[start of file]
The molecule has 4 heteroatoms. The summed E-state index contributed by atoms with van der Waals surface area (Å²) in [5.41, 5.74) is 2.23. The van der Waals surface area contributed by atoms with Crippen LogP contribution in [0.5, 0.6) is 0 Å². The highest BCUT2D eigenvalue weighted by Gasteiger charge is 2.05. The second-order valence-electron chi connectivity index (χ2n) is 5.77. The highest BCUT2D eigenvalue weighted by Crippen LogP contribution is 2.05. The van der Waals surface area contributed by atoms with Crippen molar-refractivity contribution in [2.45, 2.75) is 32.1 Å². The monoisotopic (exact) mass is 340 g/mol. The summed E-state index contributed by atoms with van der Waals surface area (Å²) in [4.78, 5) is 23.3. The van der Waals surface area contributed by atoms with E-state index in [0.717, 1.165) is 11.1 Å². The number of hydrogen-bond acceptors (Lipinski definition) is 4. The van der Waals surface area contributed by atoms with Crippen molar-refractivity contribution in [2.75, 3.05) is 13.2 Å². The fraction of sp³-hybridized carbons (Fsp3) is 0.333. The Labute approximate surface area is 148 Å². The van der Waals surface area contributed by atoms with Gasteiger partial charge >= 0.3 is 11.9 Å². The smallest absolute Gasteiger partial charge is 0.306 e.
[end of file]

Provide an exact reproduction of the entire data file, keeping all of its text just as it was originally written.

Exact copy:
The molecule has 4 heteroatoms. The summed E-state index contributed by atoms with van der Waals surface area (Å²) in [5.41, 5.74) is 2.23. The van der Waals surface area contributed by atoms with Crippen LogP contribution in [0.5, 0.6) is 0 Å². The highest BCUT2D eigenvalue weighted by Gasteiger charge is 2.05. The second-order valence-electron chi connectivity index (χ2n) is 5.77. The highest BCUT2D eigenvalue weighted by Crippen LogP contribution is 2.05. The van der Waals surface area contributed by atoms with Crippen molar-refractivity contribution in [2.45, 2.75) is 32.1 Å². The monoisotopic (exact) mass is 340 g/mol. The summed E-state index contributed by atoms with van der Waals surface area (Å²) in [4.78, 5) is 23.3. The van der Waals surface area contributed by atoms with E-state index in [0.717, 1.165) is 11.1 Å². The number of hydrogen-bond acceptors (Lipinski definition) is 4. The van der Waals surface area contributed by atoms with Crippen molar-refractivity contribution in [2.75, 3.05) is 13.2 Å². The fraction of sp³-hybridized carbons (Fsp3) is 0.333. The Labute approximate surface area is 148 Å². The van der Waals surface area contributed by atoms with Gasteiger partial charge >= 0.3 is 11.9 Å². The smallest absolute Gasteiger partial charge is 0.306 e.